These two verses are my standard for 2008, and I worked on them a bit to appreciate better their message.
2 Cor 5:10. For we must all appear before the judgment seat of Christ, so that each one may receive what is due for what he has done, whether good or bad. (translation mine)
The judgment seat was a dais erected in a public location, on which a seat was often placed, from which officials addressed an assembly or made pronouncements, often of a judicial nature. The figurative use of the term bema denotes Christ as judge and places him squarely as protagonist when all must appear before him at the end of time.
Judgment deals in justification, contra NASB-SB, which attempts to preserve the evangelical doctrine of justification by faith alone. The deeds done in the body determine one’s eternal destiny (see Matt 25:31-46), as a reflection of faithful obedience to Jesus as Lord or as the disregard for the will of God. Faith entails a walk (v. 7).
2 Cor 5:11. Knowing, then, the fear of the Lord, we persuade people. But what we are God well knows, and I hope that we are well known to your conscience, too.
Many versions begin a new paragraph at v. 11, but the “then” (“therefore,” NASB, ESV, NET) precludes sharp separation from the preceding verse and necessitates connecting “fear of the Lord” in some way with the universal appearance before his judgment seat.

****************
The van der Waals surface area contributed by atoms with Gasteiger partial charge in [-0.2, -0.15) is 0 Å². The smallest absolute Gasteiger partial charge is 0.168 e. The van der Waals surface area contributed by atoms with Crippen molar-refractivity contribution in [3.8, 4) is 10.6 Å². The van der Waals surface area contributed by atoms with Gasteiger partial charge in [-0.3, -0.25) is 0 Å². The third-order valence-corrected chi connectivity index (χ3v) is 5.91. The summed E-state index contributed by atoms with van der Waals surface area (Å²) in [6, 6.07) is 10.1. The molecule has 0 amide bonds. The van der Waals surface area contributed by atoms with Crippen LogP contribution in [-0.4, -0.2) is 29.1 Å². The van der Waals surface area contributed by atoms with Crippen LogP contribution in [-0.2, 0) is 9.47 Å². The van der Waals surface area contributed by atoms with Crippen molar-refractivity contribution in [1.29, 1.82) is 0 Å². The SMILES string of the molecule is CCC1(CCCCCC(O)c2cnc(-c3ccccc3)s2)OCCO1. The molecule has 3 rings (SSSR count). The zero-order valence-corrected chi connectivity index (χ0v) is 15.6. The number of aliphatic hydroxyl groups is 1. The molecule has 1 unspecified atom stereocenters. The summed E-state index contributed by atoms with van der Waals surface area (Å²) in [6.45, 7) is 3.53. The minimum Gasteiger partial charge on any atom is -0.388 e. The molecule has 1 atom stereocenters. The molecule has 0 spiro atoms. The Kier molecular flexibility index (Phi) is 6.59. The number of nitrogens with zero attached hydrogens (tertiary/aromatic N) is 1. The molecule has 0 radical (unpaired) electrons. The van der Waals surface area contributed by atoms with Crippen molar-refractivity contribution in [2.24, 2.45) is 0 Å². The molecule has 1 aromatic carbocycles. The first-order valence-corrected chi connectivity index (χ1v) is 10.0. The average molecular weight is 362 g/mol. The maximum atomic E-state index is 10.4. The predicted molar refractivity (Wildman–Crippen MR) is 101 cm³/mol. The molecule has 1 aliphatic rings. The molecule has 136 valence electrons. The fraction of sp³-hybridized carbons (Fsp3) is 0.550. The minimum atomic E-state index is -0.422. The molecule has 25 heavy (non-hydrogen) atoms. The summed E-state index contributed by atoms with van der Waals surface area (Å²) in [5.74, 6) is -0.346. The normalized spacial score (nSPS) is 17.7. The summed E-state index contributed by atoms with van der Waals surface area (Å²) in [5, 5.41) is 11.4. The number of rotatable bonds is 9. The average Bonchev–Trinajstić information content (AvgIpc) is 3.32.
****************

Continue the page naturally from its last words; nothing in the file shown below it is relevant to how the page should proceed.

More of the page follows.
While certainly love, grace and mercy serve as principal motivators for evangelism, the heavy risk of losing one’s soul in eternity, far from the blessed presence of God, presents a great burden when thinking of the mission entrusted to his messengers. Even love and grace present the two-edged blade of the goodness and severity of God (Rom 11:22). Perhaps Paul here, as elsewhere (1 Cor 9:16, 23), even considers his own salvation at risk were he to fail to proclaim the gospel.
The verb “persuade” may be a conative present, “try to persuade” (NET), but rather than emphasizing the attempt, Paul may have in mind the urgency of the ministry of reconciliation in light of the judgment (v. 10), since he who persuades seeks decision. Paul does not merely present facts dryly in a disinterested manner, but presses upon his hearers the necessity of obeying the gospel for eternal salvation. (See also Peter’s witness and exhortation, Acts 2:40). Persuasion (peitho) is not manipulation, but urging others to act based upon the presentation of the truth, while still respecting their free will. Persuasion stops when a decision is made.